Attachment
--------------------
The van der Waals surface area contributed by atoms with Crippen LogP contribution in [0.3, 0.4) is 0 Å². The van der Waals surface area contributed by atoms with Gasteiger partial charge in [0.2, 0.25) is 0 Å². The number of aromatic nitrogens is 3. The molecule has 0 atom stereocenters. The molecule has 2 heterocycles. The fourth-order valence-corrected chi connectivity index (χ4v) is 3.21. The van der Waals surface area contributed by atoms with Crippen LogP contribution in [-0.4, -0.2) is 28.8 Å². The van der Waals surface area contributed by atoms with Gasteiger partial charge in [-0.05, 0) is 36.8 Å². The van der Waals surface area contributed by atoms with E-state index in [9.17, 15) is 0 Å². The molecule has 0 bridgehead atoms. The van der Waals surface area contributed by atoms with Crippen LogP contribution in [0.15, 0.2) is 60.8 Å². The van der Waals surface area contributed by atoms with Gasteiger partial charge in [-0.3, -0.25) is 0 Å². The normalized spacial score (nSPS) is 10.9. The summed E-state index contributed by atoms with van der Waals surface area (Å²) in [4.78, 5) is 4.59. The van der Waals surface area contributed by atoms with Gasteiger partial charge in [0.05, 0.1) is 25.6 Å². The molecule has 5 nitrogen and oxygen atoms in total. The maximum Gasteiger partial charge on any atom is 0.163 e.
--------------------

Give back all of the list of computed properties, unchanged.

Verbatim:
The van der Waals surface area contributed by atoms with Crippen LogP contribution in [0.3, 0.4) is 0 Å². The van der Waals surface area contributed by atoms with Gasteiger partial charge in [0.2, 0.25) is 0 Å². The number of aromatic nitrogens is 3. The molecule has 0 atom stereocenters. The molecule has 2 heterocycles. The fourth-order valence-corrected chi connectivity index (χ4v) is 3.21. The van der Waals surface area contributed by atoms with Crippen LogP contribution in [-0.4, -0.2) is 28.8 Å². The van der Waals surface area contributed by atoms with Gasteiger partial charge in [-0.05, 0) is 36.8 Å². The van der Waals surface area contributed by atoms with E-state index in [9.17, 15) is 0 Å². The molecule has 0 bridgehead atoms. The van der Waals surface area contributed by atoms with Crippen LogP contribution in [0.15, 0.2) is 60.8 Å². The van der Waals surface area contributed by atoms with Gasteiger partial charge in [-0.3, -0.25) is 0 Å². The normalized spacial score (nSPS) is 10.9. The summed E-state index contributed by atoms with van der Waals surface area (Å²) in [4.78, 5) is 4.59. The van der Waals surface area contributed by atoms with Gasteiger partial charge in [0.05, 0.1) is 25.6 Å². The molecule has 5 nitrogen and oxygen atoms in total. The maximum Gasteiger partial charge on any atom is 0.163 e.